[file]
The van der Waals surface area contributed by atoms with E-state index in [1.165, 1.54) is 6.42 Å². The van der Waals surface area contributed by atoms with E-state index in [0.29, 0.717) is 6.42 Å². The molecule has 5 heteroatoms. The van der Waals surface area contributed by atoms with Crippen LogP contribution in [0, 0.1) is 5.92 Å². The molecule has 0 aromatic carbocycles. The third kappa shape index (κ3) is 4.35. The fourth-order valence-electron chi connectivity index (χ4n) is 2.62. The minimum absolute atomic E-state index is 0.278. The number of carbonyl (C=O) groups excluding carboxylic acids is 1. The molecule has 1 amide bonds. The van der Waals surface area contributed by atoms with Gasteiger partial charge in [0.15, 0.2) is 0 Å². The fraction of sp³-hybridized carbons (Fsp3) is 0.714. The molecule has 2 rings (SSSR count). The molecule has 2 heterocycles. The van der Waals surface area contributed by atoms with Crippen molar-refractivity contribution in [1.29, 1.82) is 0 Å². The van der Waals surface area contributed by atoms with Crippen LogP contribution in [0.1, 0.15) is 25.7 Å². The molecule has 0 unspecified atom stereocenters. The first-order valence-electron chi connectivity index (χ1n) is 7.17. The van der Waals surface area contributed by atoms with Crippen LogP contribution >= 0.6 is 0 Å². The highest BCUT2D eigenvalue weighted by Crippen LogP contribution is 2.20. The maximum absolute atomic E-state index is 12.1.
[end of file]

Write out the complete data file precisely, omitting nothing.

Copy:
The van der Waals surface area contributed by atoms with E-state index in [1.165, 1.54) is 6.42 Å². The van der Waals surface area contributed by atoms with E-state index in [0.29, 0.717) is 6.42 Å². The molecule has 5 heteroatoms. The van der Waals surface area contributed by atoms with Crippen LogP contribution in [0, 0.1) is 5.92 Å². The molecule has 0 aromatic carbocycles. The third kappa shape index (κ3) is 4.35. The fourth-order valence-electron chi connectivity index (χ4n) is 2.62. The minimum absolute atomic E-state index is 0.278. The number of carbonyl (C=O) groups excluding carboxylic acids is 1. The molecule has 1 amide bonds. The van der Waals surface area contributed by atoms with Gasteiger partial charge in [0.15, 0.2) is 0 Å². The fraction of sp³-hybridized carbons (Fsp3) is 0.714. The molecule has 2 rings (SSSR count). The molecule has 2 heterocycles. The van der Waals surface area contributed by atoms with Crippen molar-refractivity contribution in [1.29, 1.82) is 0 Å². The van der Waals surface area contributed by atoms with Crippen LogP contribution in [0.1, 0.15) is 25.7 Å². The molecule has 0 unspecified atom stereocenters. The first-order valence-electron chi connectivity index (χ1n) is 7.17. The van der Waals surface area contributed by atoms with Crippen LogP contribution >= 0.6 is 0 Å². The highest BCUT2D eigenvalue weighted by Crippen LogP contribution is 2.20. The maximum absolute atomic E-state index is 12.1.